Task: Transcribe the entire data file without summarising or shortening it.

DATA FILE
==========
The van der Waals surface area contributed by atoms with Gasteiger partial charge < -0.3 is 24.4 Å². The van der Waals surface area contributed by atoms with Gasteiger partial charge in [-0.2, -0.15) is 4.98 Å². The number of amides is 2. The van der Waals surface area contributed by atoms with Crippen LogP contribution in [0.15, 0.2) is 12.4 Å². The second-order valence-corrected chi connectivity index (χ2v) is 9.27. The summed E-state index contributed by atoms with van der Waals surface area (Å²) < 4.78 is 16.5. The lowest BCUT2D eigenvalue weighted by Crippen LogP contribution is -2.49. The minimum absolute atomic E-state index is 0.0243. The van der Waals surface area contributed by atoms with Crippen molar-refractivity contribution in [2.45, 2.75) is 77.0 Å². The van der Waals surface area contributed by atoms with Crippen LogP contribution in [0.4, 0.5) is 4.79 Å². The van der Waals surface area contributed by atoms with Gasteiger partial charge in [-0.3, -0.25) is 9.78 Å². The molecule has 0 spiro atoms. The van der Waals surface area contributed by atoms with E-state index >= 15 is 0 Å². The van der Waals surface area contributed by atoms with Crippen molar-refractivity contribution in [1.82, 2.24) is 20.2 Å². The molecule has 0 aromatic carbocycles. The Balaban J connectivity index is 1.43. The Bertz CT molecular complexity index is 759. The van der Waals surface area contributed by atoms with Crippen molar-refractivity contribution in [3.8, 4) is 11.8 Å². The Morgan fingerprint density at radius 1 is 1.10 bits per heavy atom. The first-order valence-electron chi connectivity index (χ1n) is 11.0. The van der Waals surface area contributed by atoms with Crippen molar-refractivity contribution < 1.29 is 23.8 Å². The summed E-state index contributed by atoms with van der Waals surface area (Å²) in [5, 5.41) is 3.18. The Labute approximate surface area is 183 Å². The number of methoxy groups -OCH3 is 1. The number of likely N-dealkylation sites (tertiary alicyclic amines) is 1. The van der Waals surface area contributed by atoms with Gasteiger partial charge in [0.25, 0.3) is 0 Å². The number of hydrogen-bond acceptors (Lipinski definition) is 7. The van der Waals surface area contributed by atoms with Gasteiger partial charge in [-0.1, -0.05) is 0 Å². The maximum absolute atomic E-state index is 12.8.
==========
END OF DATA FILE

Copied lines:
The van der Waals surface area contributed by atoms with Gasteiger partial charge < -0.3 is 24.4 Å². The van der Waals surface area contributed by atoms with Gasteiger partial charge in [-0.2, -0.15) is 4.98 Å². The number of amides is 2. The van der Waals surface area contributed by atoms with Crippen LogP contribution in [0.15, 0.2) is 12.4 Å². The second-order valence-corrected chi connectivity index (χ2v) is 9.27. The summed E-state index contributed by atoms with van der Waals surface area (Å²) < 4.78 is 16.5. The lowest BCUT2D eigenvalue weighted by Crippen LogP contribution is -2.49. The minimum absolute atomic E-state index is 0.0243. The van der Waals surface area contributed by atoms with Crippen molar-refractivity contribution in [2.45, 2.75) is 77.0 Å². The van der Waals surface area contributed by atoms with Crippen LogP contribution in [0.4, 0.5) is 4.79 Å². The van der Waals surface area contributed by atoms with Gasteiger partial charge in [-0.3, -0.25) is 9.78 Å². The molecule has 0 spiro atoms. The van der Waals surface area contributed by atoms with E-state index >= 15 is 0 Å². The van der Waals surface area contributed by atoms with Crippen molar-refractivity contribution in [1.82, 2.24) is 20.2 Å². The molecule has 0 aromatic carbocycles. The Balaban J connectivity index is 1.43. The Bertz CT molecular complexity index is 759. The van der Waals surface area contributed by atoms with Crippen molar-refractivity contribution in [3.8, 4) is 11.8 Å². The Morgan fingerprint density at radius 1 is 1.10 bits per heavy atom. The first-order valence-electron chi connectivity index (χ1n) is 11.0. The van der Waals surface area contributed by atoms with Crippen molar-refractivity contribution < 1.29 is 23.8 Å². The summed E-state index contributed by atoms with van der Waals surface area (Å²) in [5, 5.41) is 3.18. The Labute approximate surface area is 183 Å². The number of methoxy groups -OCH3 is 1. The number of likely N-dealkylation sites (tertiary alicyclic amines) is 1. The van der Waals surface area contributed by atoms with Gasteiger partial charge in [0.25, 0.3) is 0 Å². The number of hydrogen-bond acceptors (Lipinski definition) is 7. The van der Waals surface area contributed by atoms with Gasteiger partial charge in [-0.1, -0.05) is 0 Å². The maximum absolute atomic E-state index is 12.8.